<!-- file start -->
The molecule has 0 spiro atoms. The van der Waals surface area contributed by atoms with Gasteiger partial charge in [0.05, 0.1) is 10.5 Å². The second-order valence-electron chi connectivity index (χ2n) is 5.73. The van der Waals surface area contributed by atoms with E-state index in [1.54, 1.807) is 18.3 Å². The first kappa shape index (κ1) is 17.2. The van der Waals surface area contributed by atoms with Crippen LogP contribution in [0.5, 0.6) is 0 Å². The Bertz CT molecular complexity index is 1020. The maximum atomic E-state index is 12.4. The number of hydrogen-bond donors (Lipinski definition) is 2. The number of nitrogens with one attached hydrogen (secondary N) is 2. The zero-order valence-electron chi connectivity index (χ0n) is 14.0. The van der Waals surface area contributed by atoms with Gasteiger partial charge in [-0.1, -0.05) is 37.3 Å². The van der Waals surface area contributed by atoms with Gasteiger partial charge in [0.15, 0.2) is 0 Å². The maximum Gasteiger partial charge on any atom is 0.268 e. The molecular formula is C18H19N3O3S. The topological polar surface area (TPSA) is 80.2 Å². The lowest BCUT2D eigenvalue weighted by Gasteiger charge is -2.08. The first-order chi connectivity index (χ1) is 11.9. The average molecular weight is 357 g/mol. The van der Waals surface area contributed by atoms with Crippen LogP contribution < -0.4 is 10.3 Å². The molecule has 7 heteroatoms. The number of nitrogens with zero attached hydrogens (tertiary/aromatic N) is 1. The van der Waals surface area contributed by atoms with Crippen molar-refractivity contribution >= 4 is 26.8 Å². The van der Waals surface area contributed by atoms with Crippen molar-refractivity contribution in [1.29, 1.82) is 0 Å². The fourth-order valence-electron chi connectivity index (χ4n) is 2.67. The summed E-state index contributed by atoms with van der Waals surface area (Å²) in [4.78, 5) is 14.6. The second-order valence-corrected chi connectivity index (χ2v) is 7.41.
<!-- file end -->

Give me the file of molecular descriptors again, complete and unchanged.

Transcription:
The molecule has 0 spiro atoms. The van der Waals surface area contributed by atoms with Gasteiger partial charge in [0.05, 0.1) is 10.5 Å². The second-order valence-electron chi connectivity index (χ2n) is 5.73. The van der Waals surface area contributed by atoms with E-state index in [1.54, 1.807) is 18.3 Å². The first kappa shape index (κ1) is 17.2. The van der Waals surface area contributed by atoms with Crippen LogP contribution in [0.5, 0.6) is 0 Å². The Bertz CT molecular complexity index is 1020. The maximum atomic E-state index is 12.4. The number of hydrogen-bond donors (Lipinski definition) is 2. The number of nitrogens with one attached hydrogen (secondary N) is 2. The zero-order valence-electron chi connectivity index (χ0n) is 14.0. The van der Waals surface area contributed by atoms with Gasteiger partial charge in [-0.1, -0.05) is 37.3 Å². The van der Waals surface area contributed by atoms with Gasteiger partial charge in [0.15, 0.2) is 0 Å². The maximum Gasteiger partial charge on any atom is 0.268 e. The molecular formula is C18H19N3O3S. The topological polar surface area (TPSA) is 80.2 Å². The lowest BCUT2D eigenvalue weighted by Gasteiger charge is -2.08. The first-order chi connectivity index (χ1) is 11.9. The average molecular weight is 357 g/mol. The van der Waals surface area contributed by atoms with Crippen LogP contribution < -0.4 is 10.3 Å². The molecule has 7 heteroatoms. The number of nitrogens with zero attached hydrogens (tertiary/aromatic N) is 1. The van der Waals surface area contributed by atoms with Crippen molar-refractivity contribution >= 4 is 26.8 Å². The van der Waals surface area contributed by atoms with Crippen molar-refractivity contribution in [1.29, 1.82) is 0 Å². The fourth-order valence-electron chi connectivity index (χ4n) is 2.67. The summed E-state index contributed by atoms with van der Waals surface area (Å²) in [4.78, 5) is 14.6. The second-order valence-corrected chi connectivity index (χ2v) is 7.41.